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How is My Case Affected by COVID-19?

Helping you with your legal matter is one of the most important tasks for Mann Law. Through the current COVID-19 pandemic, our office remains capable and committed to helping you with your personal injury and family law legal matters.

If you were and remain in the middle of a legal case, or you were facing an impending case or have recently been injured, are approaching a divorce, or child custody matter among other legal or personal injury law matters, you’re likely left wondering how court closures have and will continue to affect your case.

Please know, Mann Law is equipped to remotely handle the needs of our clients. You can contact us today for a secure, confidential teleconference at any time. We are and will remain here to help.

1. Will coronavirus hold up my personal injury case?

Maybe. But we at Mann Law will do everything we can to prevent that from happening. For example, some medical provider’s offices are still open and some medical provider’s offices are not. Chiropractors and physical therapists’ offices are generally not open for example, which can affect your treatment in a personal injury case because lawyers need the medical records and bills from providers like chiropractors and physical therapists in order to prove the injuries for a case. If the administration of these offices isn’t in the office the process of acquiring documents like those stated above could be slowed down.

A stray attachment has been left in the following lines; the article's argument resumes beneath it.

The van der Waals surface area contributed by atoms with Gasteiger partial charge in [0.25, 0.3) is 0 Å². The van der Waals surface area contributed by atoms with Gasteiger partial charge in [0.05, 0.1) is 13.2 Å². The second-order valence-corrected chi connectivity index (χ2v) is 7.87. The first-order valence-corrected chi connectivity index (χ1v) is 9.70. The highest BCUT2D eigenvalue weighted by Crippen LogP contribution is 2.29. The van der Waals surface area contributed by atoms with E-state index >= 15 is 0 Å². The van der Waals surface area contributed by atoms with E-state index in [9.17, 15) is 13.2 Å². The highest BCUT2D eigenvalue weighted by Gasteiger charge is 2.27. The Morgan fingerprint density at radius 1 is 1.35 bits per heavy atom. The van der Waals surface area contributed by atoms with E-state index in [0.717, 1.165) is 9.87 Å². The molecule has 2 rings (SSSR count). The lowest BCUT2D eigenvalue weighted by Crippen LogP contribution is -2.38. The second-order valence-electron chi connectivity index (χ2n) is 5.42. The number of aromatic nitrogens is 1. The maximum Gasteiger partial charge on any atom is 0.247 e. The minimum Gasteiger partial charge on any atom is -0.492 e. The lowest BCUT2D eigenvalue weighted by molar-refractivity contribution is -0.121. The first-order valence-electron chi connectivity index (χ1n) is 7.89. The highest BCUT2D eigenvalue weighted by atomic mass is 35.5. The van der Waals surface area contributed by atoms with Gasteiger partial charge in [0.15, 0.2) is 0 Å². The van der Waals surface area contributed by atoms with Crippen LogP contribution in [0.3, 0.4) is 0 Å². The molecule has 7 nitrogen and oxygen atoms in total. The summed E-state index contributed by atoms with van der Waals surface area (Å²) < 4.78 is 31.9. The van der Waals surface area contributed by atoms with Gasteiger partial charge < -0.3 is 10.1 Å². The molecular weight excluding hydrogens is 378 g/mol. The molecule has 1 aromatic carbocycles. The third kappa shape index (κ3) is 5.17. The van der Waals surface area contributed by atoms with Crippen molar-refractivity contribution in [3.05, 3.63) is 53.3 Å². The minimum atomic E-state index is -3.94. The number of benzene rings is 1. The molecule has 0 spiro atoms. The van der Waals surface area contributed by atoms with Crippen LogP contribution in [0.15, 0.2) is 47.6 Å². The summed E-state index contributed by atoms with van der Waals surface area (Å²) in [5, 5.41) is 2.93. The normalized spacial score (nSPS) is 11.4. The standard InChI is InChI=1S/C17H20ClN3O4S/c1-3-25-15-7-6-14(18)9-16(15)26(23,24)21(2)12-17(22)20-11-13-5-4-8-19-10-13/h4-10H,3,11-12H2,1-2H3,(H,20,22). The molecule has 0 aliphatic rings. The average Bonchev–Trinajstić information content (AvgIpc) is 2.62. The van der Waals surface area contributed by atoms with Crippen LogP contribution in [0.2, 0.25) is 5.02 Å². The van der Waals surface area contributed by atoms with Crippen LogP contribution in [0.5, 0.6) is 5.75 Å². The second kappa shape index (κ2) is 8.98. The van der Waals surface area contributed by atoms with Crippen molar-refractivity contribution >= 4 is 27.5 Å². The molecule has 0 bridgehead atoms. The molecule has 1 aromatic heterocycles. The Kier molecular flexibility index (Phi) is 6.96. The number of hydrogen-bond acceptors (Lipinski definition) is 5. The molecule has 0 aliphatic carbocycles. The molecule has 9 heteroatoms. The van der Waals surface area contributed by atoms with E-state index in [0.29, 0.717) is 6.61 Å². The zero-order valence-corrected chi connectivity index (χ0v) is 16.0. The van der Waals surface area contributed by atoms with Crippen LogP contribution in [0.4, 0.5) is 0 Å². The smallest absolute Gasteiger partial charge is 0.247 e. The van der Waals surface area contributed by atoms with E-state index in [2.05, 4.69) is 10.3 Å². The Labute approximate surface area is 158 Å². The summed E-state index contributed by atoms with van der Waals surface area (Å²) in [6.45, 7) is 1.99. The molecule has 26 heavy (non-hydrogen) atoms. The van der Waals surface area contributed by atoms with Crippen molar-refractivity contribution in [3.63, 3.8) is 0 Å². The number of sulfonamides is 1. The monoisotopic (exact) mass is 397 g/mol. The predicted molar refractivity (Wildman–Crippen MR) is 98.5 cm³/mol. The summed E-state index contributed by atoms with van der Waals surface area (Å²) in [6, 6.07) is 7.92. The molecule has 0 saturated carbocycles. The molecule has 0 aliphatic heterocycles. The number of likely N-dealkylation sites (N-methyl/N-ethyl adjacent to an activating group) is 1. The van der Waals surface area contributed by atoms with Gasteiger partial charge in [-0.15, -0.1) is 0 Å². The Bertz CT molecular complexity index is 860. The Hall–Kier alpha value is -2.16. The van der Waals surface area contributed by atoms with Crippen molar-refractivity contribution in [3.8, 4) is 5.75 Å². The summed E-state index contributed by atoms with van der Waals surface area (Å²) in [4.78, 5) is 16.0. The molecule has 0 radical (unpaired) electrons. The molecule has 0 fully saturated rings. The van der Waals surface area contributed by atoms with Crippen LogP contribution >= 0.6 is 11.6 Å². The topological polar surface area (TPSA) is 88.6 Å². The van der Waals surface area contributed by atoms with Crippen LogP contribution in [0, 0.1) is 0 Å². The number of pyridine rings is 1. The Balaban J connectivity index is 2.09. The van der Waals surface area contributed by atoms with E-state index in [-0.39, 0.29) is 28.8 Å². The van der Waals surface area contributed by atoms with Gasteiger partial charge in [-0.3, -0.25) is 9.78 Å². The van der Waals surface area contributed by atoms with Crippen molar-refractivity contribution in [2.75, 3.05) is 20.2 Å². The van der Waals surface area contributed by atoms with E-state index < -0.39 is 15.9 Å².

2. Can I still treat for my injuries at home?

Possibly. Depending on your injuries there are a lot of providers who are providing online tools. Contact your medical provider to learn what they are offering to provide teletherapy options from the comfort of your home.

3. I’m having a lot of emotional issues, what do I do?

A lot of therapists are offering teletherapy so you can have an online session at home. Co-pays still apply, health insurance is still accepted. Find and contact a therapist in your area and inquire about in-home sessions. Sessions are secure and private. Psychology Today is a trusted resource for finding an available therapist in your area.

4. I just want my personal injury case settled now. What do I do?

While we always strongly advise not settling your case before you’ve completed any medical treatment, these are extraordinary times during the coronavirus pandemic. As such, the circumstances are different and we will help you and/or your family navigate this new terrain based on what you want. Please contact us to discuss.

5. Are insurance companies still open?

Yes, they are and remain available to discuss your case. However, they like many are working remotely so keep in mind the process may take a little longer than usual. Mann Law remains available to communicate with the insurance companies on your behalf.

6. Where should I go to read updates on the courts’ availability?

You can find more information about court closures and court schedule updates via the Maine State Judicial Branch.

Family Law

This information has been taken from the Pine Tree Legal Services website.

If you are a parent who shares custody of your children, you may be wondering what social distancing and sheltering in place means for family law orders. Below, from our friends at Pine Tree Legal, we offer some frequently asked questions and answers about co-parenting during this time of the pandemic.

1. What will happen with my pending family court case?